P3 agreements involving toll facilities often include provisions regarding future toll increases. With such agreements, investors may be more confident in the ability of a private operator than a public operator to raise tolls in the future, given that toll increases at publicly controlled facilities are often politically contentious. Additionally, investors may believe a private operator will be more able to control operating costs and thereby increase its profit from any given level of tolls.49
Even if such advantages make P3s attractive to private capital, it is unclear how much private money could be attracted to investment in surface transportation infrastructure. In principle, hundreds of billions of dollars may be available for infrastructure development around the world.50 So far, however, the amount used to provide long-term financing through P3s appears to be small. According to one study, from 1989 through early 2011 there were 96 transportation P3s worth a total of $54.3 billion in the United States. Of these, 11 projects, built at a total cost of $12.4 billion, included a long-term private financing component.51 This suggests that the potential scale of private investment may be relatively modest when viewed in the context of total highway and transit infrastructure spending.52
Tolling, both public and private, accounts for about 5% of highway revenues. The American Association of State Highway and Transportation Officials (AASHTO) has projected that highway tolling may eventually be able to generate between 7% and 9% of future national highway investment needs.53 The potential of P3s in transit financing is likely smaller. As most transit lines cannot cover operating costs from fares, they are less tempting targets for private investment; transit P3s either involve availability payments or development of stations at which private investors can benefit from control of nearby land, leaving the public sector to provide the bus or rail lines that serve the stations. This suggests that P3s are likely to generate less than this estimated level of 7% to 9% of total investment needs for roads and transit.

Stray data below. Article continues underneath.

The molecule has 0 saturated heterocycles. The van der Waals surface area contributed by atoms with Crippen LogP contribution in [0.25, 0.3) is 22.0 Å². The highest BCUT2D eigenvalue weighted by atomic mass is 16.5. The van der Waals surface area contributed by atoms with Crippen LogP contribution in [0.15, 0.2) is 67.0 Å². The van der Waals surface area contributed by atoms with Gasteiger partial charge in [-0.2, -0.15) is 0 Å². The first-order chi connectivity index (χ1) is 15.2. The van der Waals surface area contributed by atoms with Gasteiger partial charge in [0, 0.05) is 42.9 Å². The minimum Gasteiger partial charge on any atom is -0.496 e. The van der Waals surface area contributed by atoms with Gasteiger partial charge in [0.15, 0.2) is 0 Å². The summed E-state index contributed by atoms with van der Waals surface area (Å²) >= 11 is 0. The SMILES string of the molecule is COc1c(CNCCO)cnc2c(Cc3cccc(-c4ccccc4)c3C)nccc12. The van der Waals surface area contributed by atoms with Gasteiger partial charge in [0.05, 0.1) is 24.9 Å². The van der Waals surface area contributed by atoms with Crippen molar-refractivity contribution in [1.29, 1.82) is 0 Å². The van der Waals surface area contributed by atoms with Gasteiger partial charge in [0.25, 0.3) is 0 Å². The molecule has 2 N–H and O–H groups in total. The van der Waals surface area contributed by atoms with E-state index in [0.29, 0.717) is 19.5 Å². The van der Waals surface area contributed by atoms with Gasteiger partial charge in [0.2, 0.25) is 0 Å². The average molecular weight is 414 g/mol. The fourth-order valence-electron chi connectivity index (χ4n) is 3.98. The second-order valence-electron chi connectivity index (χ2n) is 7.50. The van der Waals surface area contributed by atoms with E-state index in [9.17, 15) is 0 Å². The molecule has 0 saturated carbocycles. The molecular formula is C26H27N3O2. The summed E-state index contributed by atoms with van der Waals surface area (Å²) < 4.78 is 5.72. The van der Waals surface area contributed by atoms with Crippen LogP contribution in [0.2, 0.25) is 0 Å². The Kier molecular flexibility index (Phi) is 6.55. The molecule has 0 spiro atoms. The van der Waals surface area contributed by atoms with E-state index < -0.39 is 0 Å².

A related point, and one not fully considered in these estimates, is that the institution of a toll tends to suppress or divert travel demand. Widespread tolling could lead travelers to switch to other modes, change the time of a trip to avoid a charge, or forgo travel altogether. An estimate by DOT suggests that immediate imposition of widespread congestion pricing could reduce highway investment needs by as much as 30% from baseline estimates because of lower vehicle miles traveled.54 Of course, there is little likelihood that such widespread highway pricing could be instituted anytime soon, but the DOT estimate suggests that the ability to finance highway needs through tolls may have limitations.
State and local governments have significant demands for funding in many different areas. It is possible that asset leases of transportation facilities could be used to fund a wide range of government services other than transportation, a prospect that one expert has referred to as "revenue extraction."55